For those bailed-out countries caught up in the euro zone's financial crisis, it probably seemed as though the tough austerity and scrutiny would never come to an end.
Yet, after three years, two of the rescued countries, Ireland and Portugal, are inching closer to the exit door.
The markets have been welcomed moves by both countries this year, particularly Ireland, to return to the international bond markets. But there are concerns that, if they do not have a "back-stop", they might struggle. And if the euro zone recovery both countries are banking on does not continue, they could suffer even more.
(Read more: Ireland says may exit bailout without EU backstop)
Ireland and Portugal announced their respective budgets on Tuesday. Both spending plans were approved by the countries' international creditors, the so-called "troika" of the International Monetary Fund, fellow euro countries and the European Central Bank.
Ireland, which was bailed out with an 85 billion euro ($114 billion) loan in 2010 when the cost of propping up its collapsed banking system became too great, is on course to exit from bailout in December. The Dublin government unveiled a spending plan which was notable for softening some of the expected tax hikes and spending cuts, ahead of its planned.
Yet this exit is unlikely to be a clean break from the bailout era, even though Taoiseach (Prime Minister) Enda Kenny proclaimed that the "economic emergency" which has engulfed Ireland in the past few years is "over".
"Kenny is talking the political game," Mark Wall, co-head of European economics research at Deutsche Bank, told CNBC.
"There will be some kind of post-program support. The last thing the troika wants is the country going wrong – it has to protect its own investment."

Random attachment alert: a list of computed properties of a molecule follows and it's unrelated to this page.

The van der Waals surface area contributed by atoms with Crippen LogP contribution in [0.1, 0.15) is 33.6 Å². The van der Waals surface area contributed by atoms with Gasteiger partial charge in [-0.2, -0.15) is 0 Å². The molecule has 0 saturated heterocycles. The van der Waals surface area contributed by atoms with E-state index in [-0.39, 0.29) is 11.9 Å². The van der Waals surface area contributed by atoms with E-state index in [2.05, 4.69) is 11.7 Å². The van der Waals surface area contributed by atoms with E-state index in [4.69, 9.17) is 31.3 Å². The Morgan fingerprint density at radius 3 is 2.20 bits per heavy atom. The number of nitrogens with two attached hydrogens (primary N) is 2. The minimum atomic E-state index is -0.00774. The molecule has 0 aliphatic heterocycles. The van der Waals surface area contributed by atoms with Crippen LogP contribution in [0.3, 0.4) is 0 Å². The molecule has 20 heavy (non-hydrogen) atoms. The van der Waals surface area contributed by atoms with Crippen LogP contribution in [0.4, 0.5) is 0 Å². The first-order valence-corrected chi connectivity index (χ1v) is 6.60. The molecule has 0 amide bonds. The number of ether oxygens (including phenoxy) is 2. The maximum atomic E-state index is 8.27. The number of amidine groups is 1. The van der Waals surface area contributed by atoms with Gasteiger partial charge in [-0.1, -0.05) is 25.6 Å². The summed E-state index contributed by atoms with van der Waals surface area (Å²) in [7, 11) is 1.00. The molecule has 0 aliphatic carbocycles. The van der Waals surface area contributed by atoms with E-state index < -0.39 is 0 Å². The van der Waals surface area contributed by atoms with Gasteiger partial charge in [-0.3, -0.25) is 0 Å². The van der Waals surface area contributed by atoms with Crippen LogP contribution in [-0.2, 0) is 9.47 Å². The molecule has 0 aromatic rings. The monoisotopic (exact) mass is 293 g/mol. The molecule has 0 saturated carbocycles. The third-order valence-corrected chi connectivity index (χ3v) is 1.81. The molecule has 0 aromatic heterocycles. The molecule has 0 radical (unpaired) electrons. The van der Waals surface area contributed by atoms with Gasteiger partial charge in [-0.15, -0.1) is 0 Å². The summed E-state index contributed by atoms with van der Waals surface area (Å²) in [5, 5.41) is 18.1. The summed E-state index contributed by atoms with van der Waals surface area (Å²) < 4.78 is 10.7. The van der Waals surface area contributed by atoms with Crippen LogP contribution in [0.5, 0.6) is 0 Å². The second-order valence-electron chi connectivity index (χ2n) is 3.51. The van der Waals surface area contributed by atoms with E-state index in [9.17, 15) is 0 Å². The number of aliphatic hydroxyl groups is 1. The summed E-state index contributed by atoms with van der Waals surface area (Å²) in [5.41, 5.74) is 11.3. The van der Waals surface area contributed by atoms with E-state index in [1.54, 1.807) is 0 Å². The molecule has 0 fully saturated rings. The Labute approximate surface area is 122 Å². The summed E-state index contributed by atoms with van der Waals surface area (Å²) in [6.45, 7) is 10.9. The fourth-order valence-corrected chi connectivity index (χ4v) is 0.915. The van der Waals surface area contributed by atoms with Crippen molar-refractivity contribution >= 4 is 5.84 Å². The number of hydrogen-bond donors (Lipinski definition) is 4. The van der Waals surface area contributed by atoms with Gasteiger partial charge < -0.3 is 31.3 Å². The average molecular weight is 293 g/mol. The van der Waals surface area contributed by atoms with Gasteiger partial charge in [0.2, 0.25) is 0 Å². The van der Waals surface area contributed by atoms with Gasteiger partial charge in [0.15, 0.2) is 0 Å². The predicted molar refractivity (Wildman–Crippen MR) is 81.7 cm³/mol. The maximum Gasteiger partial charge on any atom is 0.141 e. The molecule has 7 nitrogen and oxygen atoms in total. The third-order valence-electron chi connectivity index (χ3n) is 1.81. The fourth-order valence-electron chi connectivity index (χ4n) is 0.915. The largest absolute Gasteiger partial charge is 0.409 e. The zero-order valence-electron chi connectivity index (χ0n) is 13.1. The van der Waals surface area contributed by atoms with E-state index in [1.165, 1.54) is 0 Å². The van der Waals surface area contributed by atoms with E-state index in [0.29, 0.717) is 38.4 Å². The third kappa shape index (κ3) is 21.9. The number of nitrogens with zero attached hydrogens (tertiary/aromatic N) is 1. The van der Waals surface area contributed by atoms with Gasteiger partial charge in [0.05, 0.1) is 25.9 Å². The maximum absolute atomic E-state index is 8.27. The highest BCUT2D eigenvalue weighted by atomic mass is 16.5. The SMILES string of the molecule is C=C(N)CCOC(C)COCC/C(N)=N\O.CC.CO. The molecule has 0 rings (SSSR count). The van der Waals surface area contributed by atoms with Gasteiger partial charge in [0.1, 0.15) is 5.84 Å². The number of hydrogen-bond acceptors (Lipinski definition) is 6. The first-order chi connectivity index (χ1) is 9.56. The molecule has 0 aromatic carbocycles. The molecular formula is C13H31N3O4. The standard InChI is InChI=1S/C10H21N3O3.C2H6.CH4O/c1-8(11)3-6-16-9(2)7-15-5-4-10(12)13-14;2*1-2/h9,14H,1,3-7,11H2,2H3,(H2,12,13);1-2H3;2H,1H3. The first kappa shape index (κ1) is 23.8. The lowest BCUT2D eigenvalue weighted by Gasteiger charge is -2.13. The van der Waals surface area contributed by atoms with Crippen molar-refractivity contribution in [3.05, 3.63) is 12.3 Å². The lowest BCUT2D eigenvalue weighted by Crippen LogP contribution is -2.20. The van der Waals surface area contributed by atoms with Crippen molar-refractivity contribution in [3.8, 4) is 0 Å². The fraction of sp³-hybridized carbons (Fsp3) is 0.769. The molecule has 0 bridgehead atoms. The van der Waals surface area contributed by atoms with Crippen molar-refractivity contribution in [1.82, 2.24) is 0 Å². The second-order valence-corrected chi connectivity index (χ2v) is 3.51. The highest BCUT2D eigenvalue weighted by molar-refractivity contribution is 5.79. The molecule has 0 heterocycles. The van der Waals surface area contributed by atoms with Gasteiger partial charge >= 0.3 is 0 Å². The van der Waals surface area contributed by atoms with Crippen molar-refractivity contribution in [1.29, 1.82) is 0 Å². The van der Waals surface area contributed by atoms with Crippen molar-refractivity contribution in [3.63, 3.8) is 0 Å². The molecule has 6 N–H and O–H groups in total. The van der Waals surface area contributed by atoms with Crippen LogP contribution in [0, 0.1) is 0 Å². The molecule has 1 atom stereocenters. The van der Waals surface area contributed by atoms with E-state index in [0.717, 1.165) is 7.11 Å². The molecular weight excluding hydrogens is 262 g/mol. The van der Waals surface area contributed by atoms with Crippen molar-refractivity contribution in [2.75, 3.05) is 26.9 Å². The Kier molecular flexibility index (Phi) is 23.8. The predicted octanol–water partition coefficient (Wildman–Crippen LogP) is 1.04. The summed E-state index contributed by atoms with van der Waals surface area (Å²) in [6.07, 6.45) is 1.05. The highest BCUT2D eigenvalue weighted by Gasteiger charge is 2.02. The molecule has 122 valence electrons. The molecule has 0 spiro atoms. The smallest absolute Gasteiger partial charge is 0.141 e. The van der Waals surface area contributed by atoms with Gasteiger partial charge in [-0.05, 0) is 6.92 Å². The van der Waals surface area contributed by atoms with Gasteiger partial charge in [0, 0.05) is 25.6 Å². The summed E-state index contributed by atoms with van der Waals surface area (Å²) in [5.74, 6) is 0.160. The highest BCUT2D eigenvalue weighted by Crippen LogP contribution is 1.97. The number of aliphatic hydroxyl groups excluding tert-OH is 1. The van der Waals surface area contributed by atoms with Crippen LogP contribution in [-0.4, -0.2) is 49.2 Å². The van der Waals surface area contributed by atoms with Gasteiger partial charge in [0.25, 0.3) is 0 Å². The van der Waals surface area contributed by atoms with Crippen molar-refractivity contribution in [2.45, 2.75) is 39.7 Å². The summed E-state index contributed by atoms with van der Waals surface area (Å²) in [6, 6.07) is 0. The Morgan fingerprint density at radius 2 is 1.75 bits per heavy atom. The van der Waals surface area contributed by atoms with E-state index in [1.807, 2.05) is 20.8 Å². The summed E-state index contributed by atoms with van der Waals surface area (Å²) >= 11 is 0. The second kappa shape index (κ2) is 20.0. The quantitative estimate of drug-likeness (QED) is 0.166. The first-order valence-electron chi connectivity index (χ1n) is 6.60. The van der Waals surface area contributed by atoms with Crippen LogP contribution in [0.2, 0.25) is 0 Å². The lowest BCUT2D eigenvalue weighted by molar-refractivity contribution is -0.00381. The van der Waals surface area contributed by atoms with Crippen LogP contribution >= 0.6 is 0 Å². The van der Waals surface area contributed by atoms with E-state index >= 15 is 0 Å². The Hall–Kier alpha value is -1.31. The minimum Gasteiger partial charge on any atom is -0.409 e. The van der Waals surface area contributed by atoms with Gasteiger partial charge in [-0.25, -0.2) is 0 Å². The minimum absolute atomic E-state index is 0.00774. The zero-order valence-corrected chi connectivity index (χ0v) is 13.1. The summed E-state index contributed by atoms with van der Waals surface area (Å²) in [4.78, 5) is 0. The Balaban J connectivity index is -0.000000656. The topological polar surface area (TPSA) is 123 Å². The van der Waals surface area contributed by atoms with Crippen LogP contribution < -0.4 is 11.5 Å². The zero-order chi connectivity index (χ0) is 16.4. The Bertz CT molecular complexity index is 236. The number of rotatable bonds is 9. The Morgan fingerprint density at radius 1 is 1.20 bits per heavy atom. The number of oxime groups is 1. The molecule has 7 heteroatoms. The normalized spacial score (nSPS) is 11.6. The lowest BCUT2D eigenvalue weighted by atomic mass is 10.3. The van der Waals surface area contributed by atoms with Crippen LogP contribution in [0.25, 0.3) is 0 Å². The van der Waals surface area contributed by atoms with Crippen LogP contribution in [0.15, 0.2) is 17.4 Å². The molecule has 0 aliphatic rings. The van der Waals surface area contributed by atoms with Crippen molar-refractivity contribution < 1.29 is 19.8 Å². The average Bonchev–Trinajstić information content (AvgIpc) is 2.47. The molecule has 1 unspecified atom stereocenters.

(Read more: Ireland risks long-term pain for short-term gain)
That support is likely to come through something like a guarantee of the tracker mortgages on Ireland's banks' balance sheets by the European Central Bank (ECB). As many of these mortgages are now loss-making because of low interest rates, they are proving to be a burden on Ireland's banks, and in turn for the Irish state which bailed them out.
Ireland has dipped its toes into the bond markets already, with a successful small sale of five- and 10-year debt this year. And the National Treasury Management Agency (NTMA), which manages Ireland's hefty national debt, has said it won't make any further medium or long term bonds until early next year, a sign that it believes it is well-funded.
There are some grounds for the markets' optimism. Surveys of business and investor attitudes, which are often good early signs of how the economy is performing, are pointing to some level of improvement for the first time in six years.
Portugal looks like it will be slower to return to the market – and the threat of a second bailout has not entirely receded. The country was rescued in 2011 with a 78 billion euro loan when it got swept up in the euro zone debt crisis and came close to collapse.
The most likely outcome for Portugal is an enhanced conditions credit line (ECCL), essentially a mini-bailout which would mean that the country is still under observation by international lenders, Gilles Moec, co-head of European economics research at Deutsche Bank, told CNBC. However, this would enable the country to be the first to take up the ECB's offer to buy up unlimited amounts of a country's bonds to help stabilize its borrowing costs.
"I would prefer for the plan to be extended over another two years, because what will probably happen is a fragile arrangement," Moec said.
Portugal is also planning to lower corporation tax next year, which could help attract more external investment, although it is unlikely to benefit in the way Ireland has from its low corporation tax because of fewer English-speaking workers.
European authorities are putting off making vital decisions on Portugal's future because there is no imminent deadline, Moec warned.